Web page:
I took my little prince to a breastfeeding clinic where doctors treated him for his tongue and lip tie. In other words, they did a little medical “snip” to “release” both. While I can say that I did feel a slight improvement, it didn’t last long. In two weeks, I was back in the clinic with lactation consultants doting concerningly over me and doctors telling me the tongue tie had reattached (hence the continued pain). Great. So…they “re-released” it with some kind of a “push” method. Who knows. The point is, after 6+ weeks of pain, you do pretty much anything that carries with it the slightest hope of diminishing your soreness.

It was at this latest visit that they told me one of the reasons I probably still had pain was because Prince Brody had a tight jaw and that he might benefit from intracranial therapy from an osteopath. Woah. Osteopath? Man! This kid, at 6 weeks of age, was going to be better versed in the healthcare therapy world than me! But hey, whatever works. Or might work. So we went. Two treatments later, did it help? Maybe a bit. Maybe not. The same as the tongue and lip tie procedures, my pain seemed less initially but within a few days, returned.

I went back to the drawing board.

drawing-boardKeep in mind we’re now at about 8 weeks. 8 weeks of PAIN. And I’m not talking about a mild aching or bearable discomfort – I’m talking full-blown, toe-curling, tears-streaming-down-my-face kind of pain. But don’t stop reading…there IS a happy ending.

I called my lactation consultant.


All she could say was how sorry she was and how rare it was that she treated clients who still had pain after her help, plus everything else I’d done for Brody and I. She suggested I come back into the clinic for the doctors to have a look.


Then I stopped. I thought to myself, enough is enough. It’s time to chill out, take it day by day, listen to and watch my baby, and just be for a little while. And I’m happy to report that at 10 weeks, I was FINALLY pain free.

Here’s what I think got me to a pain-free breastfeeding situation.

  1. MEDIHONEY. This product was my be-all and end-all. It’s the only topical product that helped my open cuts and raw skin heal.
  1. TIME. I know, this is the point you were hoping I wouldn’t make. Because if you’re reading this, you’re probably experiencing your own breastfeeding pain and you’re wondering how much longer it will be before it’s gone. Sorry, hunny. But hang in there, it’s worth it.
  1. EXPERIMENTATION. Particularly in the last two weeks, when I refrained from any further treatments and consultations, I started to really pay attention to what was happening at each feed. Was it a slightly different angle that worked better? Which positions were both of us most comfortable with? Should I be upright or reclined? Where was the best setup? Couch? Rocker? Bed? Until I was pain free, for me, it was my comfy reclining couch in the family room, with my little guy on a bit of an angle (head higher than legs).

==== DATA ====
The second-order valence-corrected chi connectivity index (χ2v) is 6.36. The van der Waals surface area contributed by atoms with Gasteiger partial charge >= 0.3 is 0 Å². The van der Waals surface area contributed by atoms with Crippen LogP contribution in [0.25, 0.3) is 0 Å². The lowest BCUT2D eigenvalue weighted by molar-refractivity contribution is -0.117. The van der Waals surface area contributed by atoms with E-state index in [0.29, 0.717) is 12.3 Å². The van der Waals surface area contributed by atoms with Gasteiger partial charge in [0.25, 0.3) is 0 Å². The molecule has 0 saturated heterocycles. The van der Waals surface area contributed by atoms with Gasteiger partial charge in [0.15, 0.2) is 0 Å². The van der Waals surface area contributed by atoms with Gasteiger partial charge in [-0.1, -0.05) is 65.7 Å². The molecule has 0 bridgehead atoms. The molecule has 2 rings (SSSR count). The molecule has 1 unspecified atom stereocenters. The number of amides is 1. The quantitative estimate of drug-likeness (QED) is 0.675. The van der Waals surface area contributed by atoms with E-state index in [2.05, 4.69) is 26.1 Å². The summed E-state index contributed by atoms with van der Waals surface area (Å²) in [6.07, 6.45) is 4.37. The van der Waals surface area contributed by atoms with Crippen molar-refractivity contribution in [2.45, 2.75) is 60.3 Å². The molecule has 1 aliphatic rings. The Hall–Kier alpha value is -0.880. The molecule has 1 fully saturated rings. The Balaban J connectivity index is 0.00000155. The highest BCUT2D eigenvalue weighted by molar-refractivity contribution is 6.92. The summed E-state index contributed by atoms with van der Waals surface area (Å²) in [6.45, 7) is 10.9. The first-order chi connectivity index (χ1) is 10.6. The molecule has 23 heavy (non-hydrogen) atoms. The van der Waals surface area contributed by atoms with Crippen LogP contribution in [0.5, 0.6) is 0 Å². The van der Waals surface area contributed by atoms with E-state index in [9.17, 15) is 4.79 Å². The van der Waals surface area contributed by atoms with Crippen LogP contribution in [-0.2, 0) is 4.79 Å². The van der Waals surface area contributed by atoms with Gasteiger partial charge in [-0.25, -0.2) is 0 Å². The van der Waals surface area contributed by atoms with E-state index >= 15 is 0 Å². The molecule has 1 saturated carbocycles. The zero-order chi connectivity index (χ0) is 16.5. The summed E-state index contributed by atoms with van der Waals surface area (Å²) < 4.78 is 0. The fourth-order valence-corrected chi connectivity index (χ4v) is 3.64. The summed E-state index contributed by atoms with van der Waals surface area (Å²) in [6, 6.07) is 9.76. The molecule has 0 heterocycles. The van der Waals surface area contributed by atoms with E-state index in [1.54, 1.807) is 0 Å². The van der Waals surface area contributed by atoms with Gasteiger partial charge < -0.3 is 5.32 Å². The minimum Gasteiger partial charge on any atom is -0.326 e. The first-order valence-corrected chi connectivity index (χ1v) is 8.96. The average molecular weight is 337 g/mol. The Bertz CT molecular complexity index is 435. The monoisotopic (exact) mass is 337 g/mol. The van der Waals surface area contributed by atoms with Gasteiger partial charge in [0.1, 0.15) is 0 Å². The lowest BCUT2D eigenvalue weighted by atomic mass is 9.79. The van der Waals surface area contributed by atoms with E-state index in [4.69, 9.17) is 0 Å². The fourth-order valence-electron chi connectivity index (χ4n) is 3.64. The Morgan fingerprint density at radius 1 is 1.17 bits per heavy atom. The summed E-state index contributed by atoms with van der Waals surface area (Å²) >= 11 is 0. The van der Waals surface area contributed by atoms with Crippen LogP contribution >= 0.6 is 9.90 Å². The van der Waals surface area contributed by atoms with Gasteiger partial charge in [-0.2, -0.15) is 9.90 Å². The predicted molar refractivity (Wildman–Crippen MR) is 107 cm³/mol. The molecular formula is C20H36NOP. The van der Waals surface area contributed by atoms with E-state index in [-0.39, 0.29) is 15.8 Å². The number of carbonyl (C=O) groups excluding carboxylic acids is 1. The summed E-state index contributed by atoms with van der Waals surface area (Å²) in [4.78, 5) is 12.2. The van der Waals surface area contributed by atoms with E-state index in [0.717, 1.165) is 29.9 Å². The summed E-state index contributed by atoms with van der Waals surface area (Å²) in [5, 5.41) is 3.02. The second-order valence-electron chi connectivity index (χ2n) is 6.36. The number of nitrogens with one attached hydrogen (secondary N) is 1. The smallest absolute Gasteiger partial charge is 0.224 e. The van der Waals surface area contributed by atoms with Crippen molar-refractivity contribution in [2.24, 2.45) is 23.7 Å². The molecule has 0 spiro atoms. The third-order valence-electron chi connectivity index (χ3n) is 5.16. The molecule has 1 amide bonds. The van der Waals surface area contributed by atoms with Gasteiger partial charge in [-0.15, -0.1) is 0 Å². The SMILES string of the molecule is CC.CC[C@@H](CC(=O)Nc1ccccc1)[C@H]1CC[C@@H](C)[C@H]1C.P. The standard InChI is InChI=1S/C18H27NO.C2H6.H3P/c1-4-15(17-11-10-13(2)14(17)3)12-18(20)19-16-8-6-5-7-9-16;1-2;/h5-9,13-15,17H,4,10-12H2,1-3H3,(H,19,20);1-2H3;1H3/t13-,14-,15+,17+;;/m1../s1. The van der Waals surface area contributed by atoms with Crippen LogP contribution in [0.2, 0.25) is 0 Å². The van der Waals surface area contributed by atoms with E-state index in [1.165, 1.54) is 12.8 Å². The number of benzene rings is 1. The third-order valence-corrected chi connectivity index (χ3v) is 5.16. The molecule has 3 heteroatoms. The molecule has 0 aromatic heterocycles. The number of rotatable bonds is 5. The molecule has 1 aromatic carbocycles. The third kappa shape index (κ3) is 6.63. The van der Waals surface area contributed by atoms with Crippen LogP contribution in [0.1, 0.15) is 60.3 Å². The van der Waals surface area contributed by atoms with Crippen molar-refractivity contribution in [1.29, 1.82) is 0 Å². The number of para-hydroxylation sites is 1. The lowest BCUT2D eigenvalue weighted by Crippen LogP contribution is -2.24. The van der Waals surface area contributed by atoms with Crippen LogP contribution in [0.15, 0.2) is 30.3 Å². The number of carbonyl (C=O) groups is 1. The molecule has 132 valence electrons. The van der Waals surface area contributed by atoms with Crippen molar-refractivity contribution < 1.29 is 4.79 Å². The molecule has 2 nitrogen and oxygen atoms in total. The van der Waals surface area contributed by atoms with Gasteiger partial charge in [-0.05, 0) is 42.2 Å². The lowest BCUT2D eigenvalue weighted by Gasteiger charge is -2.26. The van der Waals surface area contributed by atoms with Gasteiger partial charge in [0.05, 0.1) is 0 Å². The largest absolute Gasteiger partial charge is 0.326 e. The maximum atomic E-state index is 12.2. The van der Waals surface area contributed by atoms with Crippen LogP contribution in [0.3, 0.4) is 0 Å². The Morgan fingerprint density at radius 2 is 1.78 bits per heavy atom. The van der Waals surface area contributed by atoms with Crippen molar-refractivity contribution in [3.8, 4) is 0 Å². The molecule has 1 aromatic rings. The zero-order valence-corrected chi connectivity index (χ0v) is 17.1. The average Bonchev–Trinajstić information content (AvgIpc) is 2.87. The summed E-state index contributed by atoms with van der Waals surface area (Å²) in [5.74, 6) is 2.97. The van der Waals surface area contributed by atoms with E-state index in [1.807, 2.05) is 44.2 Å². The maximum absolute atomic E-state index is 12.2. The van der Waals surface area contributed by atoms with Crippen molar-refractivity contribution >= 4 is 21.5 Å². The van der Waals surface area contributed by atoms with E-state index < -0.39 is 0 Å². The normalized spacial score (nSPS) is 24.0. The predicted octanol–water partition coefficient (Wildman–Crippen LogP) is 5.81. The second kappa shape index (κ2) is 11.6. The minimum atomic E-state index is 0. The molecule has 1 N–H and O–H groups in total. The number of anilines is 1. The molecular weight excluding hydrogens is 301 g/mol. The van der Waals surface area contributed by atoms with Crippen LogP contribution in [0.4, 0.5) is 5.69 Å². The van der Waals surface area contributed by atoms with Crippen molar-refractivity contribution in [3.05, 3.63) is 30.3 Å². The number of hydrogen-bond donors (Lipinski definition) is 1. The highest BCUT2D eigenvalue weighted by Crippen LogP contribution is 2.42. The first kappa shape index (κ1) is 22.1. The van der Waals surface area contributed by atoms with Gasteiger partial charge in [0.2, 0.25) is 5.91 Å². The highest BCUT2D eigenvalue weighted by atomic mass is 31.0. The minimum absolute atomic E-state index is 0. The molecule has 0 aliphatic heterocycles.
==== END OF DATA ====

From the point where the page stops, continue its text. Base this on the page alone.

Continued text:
1. LACTATION CONSULTANT. Even though she didn’t get me to a pain-free state immediately, my lactation consultant taught me so much about breastfeeding that still helps me to this day (my little prince is almost 6 months old now), because babies’ habits and behaviors keep changing!

Everything I did might benefit my baby in other ways too.

Maybe the treatments didn’t help us at all. Maybe they did. Maybe it was one. Maybe it was a combination of everything together.

One thing I will say with absolutely confidence though is that these treatments might benefit my little prince in other ways (not just correcting breastfeeding issues).

Treating tongue and lip ties can…

  • Help your baby chew age appropriate solid foods
  • Prevent gagging, choking or vomiting foods
  • Avoid difficulties related to dental hygiene
  • Stop persistent dribbling
  • Facilitate the development of speech
  • Avoid deterioration in speech
  • Prevent any loss in self-confidence later on because he or she feels or sounds “different”

Intracranial osteopathy can…

  • Relieve pressure and discomfort
  • Release nerve pressure in the lips, cheeks and tongue (caused by birth compressions)
  • Release the tension and stresses in muscles and soft tissues

A very interesting fact that I can say about our treatment with the osteopath is that after just one treatment lasting less than an hour, I saw my little guy’s tongue for the first time! While it looked as though his osteopath wasn’t doing anything (osteopathy is very subtle, gentle and non-invasive), once she was done, it was like magic. All of a sudden, he was using his tongue freely and excitedly. Why does this matter? Because tongue movement is vital to speech development.


I don’t regret a single thing.

Spoken like a true optimist, I don’t regret anything that I did or endured during the first couple months of my dear son’s life. Who knows what really worked or what didn’t but I believe that everything happened for a reason. I’m proud of the fact that I was relentlessly resourceful in my search to find answers (and relief!) and I couldn’t be happier that I stuck with it.